Can show anti-satellite capability if govt gives nod: DRDO chief


With the successful test launch of the Agni V missile on Thursday, India has demonstrated that it now has the capability and technology to launch anti-satellite weapons but the government has not yet given a go-ahead to develop such systems, DRDO chief V K Saraswat has said.

A day after the test-firing, the top scientist has said the Agni V will be tested two more times over the next year and a half and would be ready for handing over to the strategic forces within two years. "It will be handed over to the armed forces after two more trials. A maximum of two years is required to operationalise the missile," Saraswat said.

While the top scientist said India is not interested in weaponising space and is a 'peace loving nation', he asserted that the Agni V launch is the last piece of technology that had to be demonstrated to prove that India has anti-satellite capabilities — a technology that was demonstrated by China in 2007.

"An anti-satellite system requires a good boost capability. Something like 800 km (into space). If you can reach that and have the guiding capabilities it can be done. The Agni V has demonstrated the boost capability," Saraswat said, adding that a kill vehicle could be attached to the missile to target a satellite.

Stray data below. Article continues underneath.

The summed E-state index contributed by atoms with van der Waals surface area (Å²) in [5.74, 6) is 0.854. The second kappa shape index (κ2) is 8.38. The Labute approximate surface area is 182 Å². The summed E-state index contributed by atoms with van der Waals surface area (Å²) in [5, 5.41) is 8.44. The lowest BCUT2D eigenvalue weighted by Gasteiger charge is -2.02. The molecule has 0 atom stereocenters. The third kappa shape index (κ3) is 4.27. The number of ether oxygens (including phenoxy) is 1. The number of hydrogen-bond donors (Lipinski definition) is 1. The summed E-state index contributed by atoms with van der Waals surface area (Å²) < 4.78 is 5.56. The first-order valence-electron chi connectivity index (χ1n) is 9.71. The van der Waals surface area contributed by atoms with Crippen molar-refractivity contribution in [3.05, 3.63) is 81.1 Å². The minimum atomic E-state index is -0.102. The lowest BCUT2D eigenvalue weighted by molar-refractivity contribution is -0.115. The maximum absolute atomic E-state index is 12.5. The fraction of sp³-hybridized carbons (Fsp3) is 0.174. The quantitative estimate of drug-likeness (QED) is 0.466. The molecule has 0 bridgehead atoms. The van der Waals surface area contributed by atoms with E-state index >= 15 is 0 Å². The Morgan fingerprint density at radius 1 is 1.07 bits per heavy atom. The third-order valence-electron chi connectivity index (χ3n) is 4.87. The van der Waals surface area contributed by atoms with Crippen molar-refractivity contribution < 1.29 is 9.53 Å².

He elaborated that India has already demonstrated that it has the guidance capability required through its series of anti ballistic missile tests that have been carried out over the past few years.

The scientist, however, made it clear that the government has not sanctioned the development of an anti-satellite system. On the development stage of a submarine launched ballistic missile, Sarswat said it is in an advanced stage, adding that the Arihant nuclear submarine would not be inducted without such a weapon on board. As reported earlier, the Navy is planning to induct the submarine by next year.

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